As human civilization seems to careen toward self-destruction, it’s crucial that responsible people — those who are willing to face facts and deal with them — never give up. Resignation guarantees failure. Even small, incremental steps in the right direction guarantee hope and, just maybe, salvation.
Volunteers for the Sustainable Southampton Green Energy Committee are working with the town attorney’s office and Town Councilwoman Julie Lofstad to draft legislation that would ban the use of plastic straws and single-use polystyrene containers and packaging by food service establishments. The town board, discussing the initiative at a work session last week, appeared eager to enact it as soon as possible and put it into effect in time for the 2019 summer season.
In the context of a whole planet in trouble, it would be a step in the right direction but a tiny one with limited impact. Many food service establishments are in the incorporated villages of Sag Harbor, Southampton and Westhampton Beach, where the town’s ban would have no effect. But tiny steps, by setting an example, can change the world. When the town acts, the pressure will be on those villages to follow suit.
Plastics are an environmental threat but climate change is the overarching crisis that overshadows all human behavior. The world is warming faster than scientists initially forecast. Ice caps are melting, sea levels are rising and weather is more intense and destructive. As David Attenborough told a UN summit on climate change in Poland last week, the collapse of civilization and the natural world are on the horizon unless carbon emissions are reduced.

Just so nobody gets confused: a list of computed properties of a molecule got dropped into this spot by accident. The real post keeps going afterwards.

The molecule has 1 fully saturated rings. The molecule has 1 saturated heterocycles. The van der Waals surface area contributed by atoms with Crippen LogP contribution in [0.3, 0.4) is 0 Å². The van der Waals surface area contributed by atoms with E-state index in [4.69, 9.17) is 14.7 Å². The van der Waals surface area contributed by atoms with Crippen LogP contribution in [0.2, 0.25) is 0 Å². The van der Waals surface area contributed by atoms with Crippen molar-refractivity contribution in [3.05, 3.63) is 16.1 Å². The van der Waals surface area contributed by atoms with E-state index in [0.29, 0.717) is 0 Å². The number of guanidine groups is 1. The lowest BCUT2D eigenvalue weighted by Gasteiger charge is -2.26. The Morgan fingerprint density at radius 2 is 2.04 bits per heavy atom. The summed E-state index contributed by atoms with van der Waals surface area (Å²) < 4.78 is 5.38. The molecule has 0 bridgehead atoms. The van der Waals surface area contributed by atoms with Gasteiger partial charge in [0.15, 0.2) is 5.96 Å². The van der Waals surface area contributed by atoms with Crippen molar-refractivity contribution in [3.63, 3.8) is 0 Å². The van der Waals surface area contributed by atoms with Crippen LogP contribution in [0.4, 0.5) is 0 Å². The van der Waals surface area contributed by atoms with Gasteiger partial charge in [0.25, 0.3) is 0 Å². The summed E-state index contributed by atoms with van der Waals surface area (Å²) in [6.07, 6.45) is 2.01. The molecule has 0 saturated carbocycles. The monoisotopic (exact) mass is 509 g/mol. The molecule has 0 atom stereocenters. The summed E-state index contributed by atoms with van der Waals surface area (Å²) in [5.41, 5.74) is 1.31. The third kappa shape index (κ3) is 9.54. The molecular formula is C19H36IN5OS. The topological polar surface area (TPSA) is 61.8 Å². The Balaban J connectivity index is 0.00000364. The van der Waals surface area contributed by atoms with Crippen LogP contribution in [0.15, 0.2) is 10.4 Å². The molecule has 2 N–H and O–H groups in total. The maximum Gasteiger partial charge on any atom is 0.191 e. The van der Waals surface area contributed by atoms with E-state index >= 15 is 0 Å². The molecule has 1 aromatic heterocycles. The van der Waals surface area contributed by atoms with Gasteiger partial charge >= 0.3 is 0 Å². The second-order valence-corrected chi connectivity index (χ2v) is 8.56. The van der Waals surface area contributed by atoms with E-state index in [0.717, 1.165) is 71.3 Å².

Our president, Donald Trump, gleefully disrupts the world economy with his tariffs but won’t do a thing to put the brakes on carbon emissions, when the truth is any gains made in our economy will be swiftly eroded by the impact of climate change. According to leading scientists, the time for small steps toward reducing carbon emissions is over — the threat our planet faces requires large-scale reform in how we think about energy and waste and our children and grandchildren need leaders on the federal and state level that will take this crisis seriously.
Meanwhile, there are more battles to wage. Town of Southampton residents, businesses and visitors are throwing out 20 million plastic straws a year and eight million Styrofoam cups and food containers, according to Tip Brolin of the Sustainability Committee’s plastics subcommittee, who presented the proposed polystyrene ban to the Town Board last week. That stuff, which is a carcinogen, does not degrade and much of it ends up in the oceans, where it disables and kills sea life. The minke whale found dead on Indian Wells Beach in Amagansett in September, Mr. Brolin told the Town Board, was found to have ingested 13 pounds of plastics and polystyrene.
At the same board work session, Councilman John Bouvier recalled diving during the 1970s, “in my previous life,” into the gyre of plastic waste that had formed by then in the Pacific between the U.S. and Japan; he went again in the 1990s and found the volume of trash in the vortex “starkly larger.” He said he favored the proposed ban on plastic straws and polystyrene containers and packaging, in part, because it would help address town’s solid waste “exceeding our capacity” to handle it.
The Surfrider Foundation has been a major force nationally raising awareness of the plastics blight. Its local volunteers attended last week’s work session in force to support the proposed ban. Join them next month, when the town is expected to begin holding hearings on the ban, in registering support for the proposal.
Now, more than ever, it is critical as individuals and as a society that we do our part — in every way we can — to protect our environment. The clock is ticking and we are almost out of time.